Sunday, February 19, 2023

Is All Art Political?

Last week an artist friend said to me “All art is political”. I have heard the statement before and started to think about it. In order to asses the idea, we have to define “political”. In this country it has come to be confined to government but here is the broader definition: “Politics (from Greek: Πολιτικά, politiká, 'affairs of the cities') is the set of activities that are associated with making decisions in groups, or other forms of power relations among individuals, such as the distribution of resources or status.”

I have written recently about murals. Clearly these images are statements, sometimes in protest and sometimes in celebration but as public art murals address a group that may be for or against the message of the artist.

Though we are taught that in this country there is separation between church and state we can see that that is blatantly untrue. The governing of a state cannot be separated from the religious views of its people that affect its leaders and lawmakers. Law mirrors society.

Cave paintings are generally interpreted as having symbolic or religious meaning to those who created and observed them. Some believe that they relate to Shamanic beliefs and practices. Then we have the religious works of art from the Middle Ages. They too are in celebration of the divine, but they also bolstered social control of the Church. In a publication “Retrospect Journal”, Shea Furguson writes, “During the Italian Renaissance, art was a deeply political endeavor, often blatantly so. In his work on painting in Renaissance Italy, scholar Michael Baxandall writes of the social relationships that gave context to the creation of artwork; on one side there was a painter who produced a piece, and on the other a commissioner who portrayed a vision and provided the funds necessary for its completion.” Later the dramatic religious imagery of the Baroque was a blatant tool of the Catholic Church of the Counter-Reformation.

Master of the St. Lucy Legend, Madonna and Child with Angels,
Donor and his Patron Saint (1483), Los Angeles County Museum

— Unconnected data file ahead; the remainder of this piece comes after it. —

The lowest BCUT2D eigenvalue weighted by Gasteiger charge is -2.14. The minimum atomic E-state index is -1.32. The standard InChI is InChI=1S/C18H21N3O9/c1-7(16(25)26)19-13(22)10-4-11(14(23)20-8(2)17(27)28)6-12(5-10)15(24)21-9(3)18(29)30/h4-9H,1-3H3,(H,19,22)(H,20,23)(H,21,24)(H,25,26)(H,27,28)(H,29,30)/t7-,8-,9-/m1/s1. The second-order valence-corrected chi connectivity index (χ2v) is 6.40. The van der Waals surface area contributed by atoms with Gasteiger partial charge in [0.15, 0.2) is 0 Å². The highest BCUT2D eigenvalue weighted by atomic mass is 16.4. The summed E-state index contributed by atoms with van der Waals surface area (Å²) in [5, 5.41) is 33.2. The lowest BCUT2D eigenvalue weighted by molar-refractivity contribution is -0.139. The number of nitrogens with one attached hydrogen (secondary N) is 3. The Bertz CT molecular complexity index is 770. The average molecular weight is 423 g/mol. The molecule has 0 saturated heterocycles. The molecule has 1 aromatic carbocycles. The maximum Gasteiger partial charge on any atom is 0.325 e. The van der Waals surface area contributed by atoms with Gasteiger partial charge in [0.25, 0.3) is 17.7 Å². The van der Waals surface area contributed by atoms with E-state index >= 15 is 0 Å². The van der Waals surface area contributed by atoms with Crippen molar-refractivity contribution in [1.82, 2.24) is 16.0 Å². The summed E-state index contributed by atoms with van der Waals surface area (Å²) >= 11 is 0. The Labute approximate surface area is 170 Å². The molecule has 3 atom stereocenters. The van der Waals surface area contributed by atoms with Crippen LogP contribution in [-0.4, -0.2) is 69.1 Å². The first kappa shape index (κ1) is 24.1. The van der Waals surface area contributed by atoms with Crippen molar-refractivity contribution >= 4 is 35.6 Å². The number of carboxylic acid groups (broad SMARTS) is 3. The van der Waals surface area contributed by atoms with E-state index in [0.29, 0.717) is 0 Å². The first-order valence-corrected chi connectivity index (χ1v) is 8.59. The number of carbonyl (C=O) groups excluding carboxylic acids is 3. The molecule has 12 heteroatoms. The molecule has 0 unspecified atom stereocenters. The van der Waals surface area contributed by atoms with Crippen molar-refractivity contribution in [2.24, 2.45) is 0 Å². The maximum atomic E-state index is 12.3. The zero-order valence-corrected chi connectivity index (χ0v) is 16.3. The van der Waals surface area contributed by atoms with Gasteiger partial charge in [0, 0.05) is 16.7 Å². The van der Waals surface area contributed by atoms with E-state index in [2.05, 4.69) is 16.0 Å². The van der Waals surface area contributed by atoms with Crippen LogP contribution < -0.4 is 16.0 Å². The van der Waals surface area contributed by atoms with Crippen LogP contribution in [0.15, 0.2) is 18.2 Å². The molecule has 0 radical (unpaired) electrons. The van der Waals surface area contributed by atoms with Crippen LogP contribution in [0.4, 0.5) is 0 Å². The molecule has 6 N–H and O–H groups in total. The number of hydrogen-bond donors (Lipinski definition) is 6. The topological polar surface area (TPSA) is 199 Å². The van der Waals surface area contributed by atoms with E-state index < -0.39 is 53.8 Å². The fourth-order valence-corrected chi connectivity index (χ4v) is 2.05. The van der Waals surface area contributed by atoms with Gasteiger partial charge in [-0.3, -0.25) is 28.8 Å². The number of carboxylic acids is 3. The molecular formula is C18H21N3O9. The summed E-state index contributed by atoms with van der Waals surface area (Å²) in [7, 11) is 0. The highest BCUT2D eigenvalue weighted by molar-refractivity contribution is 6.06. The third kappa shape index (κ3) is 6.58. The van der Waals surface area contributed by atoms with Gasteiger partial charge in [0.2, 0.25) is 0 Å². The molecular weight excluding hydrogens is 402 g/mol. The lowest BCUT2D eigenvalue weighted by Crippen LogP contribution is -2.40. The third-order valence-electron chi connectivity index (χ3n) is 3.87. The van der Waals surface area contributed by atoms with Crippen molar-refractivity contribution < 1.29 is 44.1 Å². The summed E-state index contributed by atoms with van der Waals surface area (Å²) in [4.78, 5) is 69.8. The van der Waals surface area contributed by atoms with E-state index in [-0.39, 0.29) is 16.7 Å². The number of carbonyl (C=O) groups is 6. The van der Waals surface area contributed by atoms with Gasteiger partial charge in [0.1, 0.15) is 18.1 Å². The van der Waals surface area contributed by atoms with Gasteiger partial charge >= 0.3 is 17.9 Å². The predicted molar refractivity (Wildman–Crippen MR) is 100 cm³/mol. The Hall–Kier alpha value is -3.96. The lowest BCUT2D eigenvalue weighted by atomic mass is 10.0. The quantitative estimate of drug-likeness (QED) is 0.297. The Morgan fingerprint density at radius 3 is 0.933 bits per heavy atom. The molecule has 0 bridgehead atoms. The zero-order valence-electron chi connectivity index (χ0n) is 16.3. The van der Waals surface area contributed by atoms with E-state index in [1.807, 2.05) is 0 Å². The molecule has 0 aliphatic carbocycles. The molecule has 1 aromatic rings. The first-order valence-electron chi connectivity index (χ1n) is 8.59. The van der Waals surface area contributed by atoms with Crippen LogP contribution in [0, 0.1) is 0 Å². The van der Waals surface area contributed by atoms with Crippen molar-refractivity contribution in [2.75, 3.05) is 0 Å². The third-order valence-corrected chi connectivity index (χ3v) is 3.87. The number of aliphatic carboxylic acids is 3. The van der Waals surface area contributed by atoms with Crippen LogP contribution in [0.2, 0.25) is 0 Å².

It is more difficult to see but even landscapes of the 19th century have political implications. Romantic images of the American landscape from Thomas Cole, , to Albert Bierstadt, and Frederick Edwin Church lured people westward to an ever-advancing frontier. You only see the beauty but not the reality of hardship, primitive lifestyle nor the massacres of the Native Americans. According to the abstract artist Julie Mehretu regarding the American frontier, “The abolitionist movement, the Civil War, the move towards emancipation all of the social dynamics that are a part of the narrative we don’t really talk about in regard to American landscape painting. And so what does it mean to paint a landscape and try and be an artist in this political moment.”

Frederick Church, “Valley of the Santa Ysabel” (1875),
Pennsylvania Academy of the Fine Arts

I had trouble getting my head around the political implications of abstract expressionism. Then I thought about what one of my art history professors said speaking of Willem De Kooning (1904-1987) and his work. “His women look like they have been shoved from a 3rdstory window.” This was said in the early sixties about the artist’s works from the 1950’s. Abstract Expressionism came in after the horrors of World War II when the world had been on fire. Think of the emotions that must have exploded into the works of artists at that time as they rejected the pre-existing rules and expectations of the art establishment.

William De Kooning “Woman on Bicycle”
(1952-53) Whitney Museum

Clyfford Still “1957-J No. 2” Clyfford Still Museum

You don’t have to accept what I have written but if you think about art throughout history the artists who have been remembered are those who have succeeded in conveying their beliefs and feelings to the observer. Isn’t that what politicization is all about.

No comments:

Post a Comment